In fact, It’s easier to say who didn’t. To name a few;                   Art Blakey & The Jazz Messengers, Dexter Gordon, Bobby Hutcherson,Joe Henderson, Jimmy Smith, Freddie Hubbard, Rahsaan Roland Kirk, Michael White, McCoy Tyner and on and on. Some of these stints were recorded “LIVE” and later released as collector’s sessions at the Keystone Korner. (see Bright Moments and Atlantis) 

 

So it’s no surprise when Todd organized this 45th anniversary  celebration scheduled to take place in the San Francisco bay area  .. You can join him and all his friends in the Bay area July 7 & 8 2017. (see venues and times below)

Three Exciting Dates of Electrifying Music for You  

July 7th 2017 – KUUMBWA JAZZ CENTER  7:pm 

Santa Cruz,CA.

July 8th 2017 – BACH DANCING & DYNAMITE SOCIETY

2:pm HALF MOON BAY,CA. call ahead for reservations are suggested

July 8th 2017 – PIER 23 on the EMBARCADERO -7:pm            San Francisco, CA.  reservations are suggested

The action gets started with legendary artists performing

Charles McPherson..Gary Bartz.. Azar Lawrence.. Eddie Henderson.. Mel Martin.. Ray Drummond.. Kenneth Nash.. Benito Gonzalez.. Juini Booth, Denny Zeitlin & quite a few other surprises.

 

 

 

 

 

 

 

 

 

 

 

 

 

 

 

 

 

 

45TH ANNIVERSARY CELEBRATION OF KEYSTONE KORNER on JULY 7-8, 2017, with Charles McPherson, Gary Bartz, Eddie Henderson, Denny Zeitlin, Benito Gonzalez, Mel Martin, Ray Drummond, Juini Booth,  Calvin Keys, Kenneth Nash, et al. Todd Barkan, MC.
 
KUUMBWA JAZZ CENTER, SANTA CRUZ, CA.
FRIDAY, JULY 7, 7 pm.  www.kuumbwajazz.org
 
BACH DANCING & DYNAMITE SOCIETY
HALF MOON BAY, CALIFORNIA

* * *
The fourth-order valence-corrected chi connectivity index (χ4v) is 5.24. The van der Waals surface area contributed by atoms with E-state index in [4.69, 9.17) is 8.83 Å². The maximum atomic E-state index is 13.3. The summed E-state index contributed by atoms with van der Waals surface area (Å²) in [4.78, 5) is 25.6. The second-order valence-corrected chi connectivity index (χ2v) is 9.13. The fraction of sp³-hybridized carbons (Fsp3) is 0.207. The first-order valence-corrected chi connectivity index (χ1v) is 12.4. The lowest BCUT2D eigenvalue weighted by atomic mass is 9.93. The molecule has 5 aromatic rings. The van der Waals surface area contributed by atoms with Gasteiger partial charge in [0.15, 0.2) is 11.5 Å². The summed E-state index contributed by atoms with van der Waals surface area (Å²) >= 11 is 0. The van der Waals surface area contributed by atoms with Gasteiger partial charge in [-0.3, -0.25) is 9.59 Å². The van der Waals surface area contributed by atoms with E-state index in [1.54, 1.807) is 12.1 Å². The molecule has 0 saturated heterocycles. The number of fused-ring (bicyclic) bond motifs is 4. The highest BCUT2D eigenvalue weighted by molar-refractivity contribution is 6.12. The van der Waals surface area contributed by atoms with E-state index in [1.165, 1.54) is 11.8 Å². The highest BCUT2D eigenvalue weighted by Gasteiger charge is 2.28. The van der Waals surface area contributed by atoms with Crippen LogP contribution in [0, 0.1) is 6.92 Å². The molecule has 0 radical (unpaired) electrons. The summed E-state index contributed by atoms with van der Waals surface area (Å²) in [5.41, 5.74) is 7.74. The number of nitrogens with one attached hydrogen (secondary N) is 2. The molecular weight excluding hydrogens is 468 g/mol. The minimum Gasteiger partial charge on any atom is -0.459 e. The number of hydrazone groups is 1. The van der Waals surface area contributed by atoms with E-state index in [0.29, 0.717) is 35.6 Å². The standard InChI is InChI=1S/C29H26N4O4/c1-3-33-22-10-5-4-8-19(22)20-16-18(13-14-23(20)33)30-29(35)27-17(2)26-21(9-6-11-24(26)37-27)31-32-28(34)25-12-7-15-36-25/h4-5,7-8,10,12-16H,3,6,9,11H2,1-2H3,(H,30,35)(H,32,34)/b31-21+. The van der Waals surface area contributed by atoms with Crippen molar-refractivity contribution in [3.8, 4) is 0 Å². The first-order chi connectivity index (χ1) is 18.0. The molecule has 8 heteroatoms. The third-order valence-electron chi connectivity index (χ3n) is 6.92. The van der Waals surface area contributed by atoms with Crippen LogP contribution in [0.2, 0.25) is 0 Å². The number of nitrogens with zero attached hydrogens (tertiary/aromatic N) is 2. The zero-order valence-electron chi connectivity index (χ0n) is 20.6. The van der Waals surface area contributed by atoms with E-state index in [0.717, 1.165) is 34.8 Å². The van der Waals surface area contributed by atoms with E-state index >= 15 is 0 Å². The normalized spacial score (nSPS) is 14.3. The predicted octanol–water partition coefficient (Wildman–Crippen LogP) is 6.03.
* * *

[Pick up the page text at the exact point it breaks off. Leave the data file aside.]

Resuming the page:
SATURDAY, JULY 8, 2-4 pm www.bachddsoc.org
 
PIER 23 CAFE, EMBARCADERO, SAN FRANCISCO, SATURDAY, JULY 8, 7-12 pm

KEYSTONE KLIPPINS’ ~ CELEBRATING 45 YEARS AT THE KORNER


On-Going Series: Keystone Klippins’ – 45 Years!!! 

Robert J. Carmack      jazz journalist   #@blues2jazzguy

KEYSTONE KLIPPINS’  quick-snapshot  look at the jazz journey taken by the man who presents it and the Men and Women who make it. Todd Barkan, The Man who started this journey years ago , is bringing it all back full circle. Starting the weekend of July 7th and 8th in the San Francisco Bay area at several Key(stone) venues July 7 & 8, 2017.

Three Exciting Dates of Electrifying Music for You

July 7th 2017 – KUUMBWA JAZZ CENTER  7:pm 

Santa Cruz,CA.

July 8th 2017 – BACH DANCING & DYNAMITE SOCIETY

2:pm HALF MOON BAY,CA.

July 8th 2017 – PIER 23 on the EMBARCADERO -7:pm            San Francisco, CA.

The action gets started with legendary artists performing

Charles McPherson..Gary Bartz.. Azar Lawrence.. Eddie Henderson.. Mel Martin.. Ray Drummond.. Kenneth Nash.. Benito Gonzalez.. Juini Booth, Denny  Zeitlin & quite a few Surprises.

Plenty of BRIGHT MOMENTS!!

Since 1975, Barkan has produced more than 1000 award-winning recordings for American,Japanese and European record companies by artists such as Art Blakey,Bill Evans, Rahsaan Roland Kirk, Jimmy Smith, McCoy Tyner, GroverWashington, Jr., Gloria Lynne,Hank Jones, Roy Haynes, Joe Lovano, Phil Woods, Bill Charlap, FreddyCole, Chico O’Farrill, Dr. Lonnie Smith, Kenny Barron,Jeff Watts, Red Garland, Lou Donaldson, Cedar Walton, Eddie Harris, Tommy Flanagan, Jerry Gonzalez & The Fort Apache Band, Ravi Coltrane, Bud Shank, Jimmy Scott, Kenny Kirkland, Bobby Hutcherson, Dexter Gordon, Tete Montoliu, Cyrus Chestnut, Benny Golson, Eric Alexander, Mose Allison, Renee Rosnes, Joe Locke, Eddie Henderson, John Hicks, Paul Bley, Mongo Santamaria, Barry Harris, Manny Oquendoy Libre, Lewis Nash,Shelly Manne and Steve Kuhn.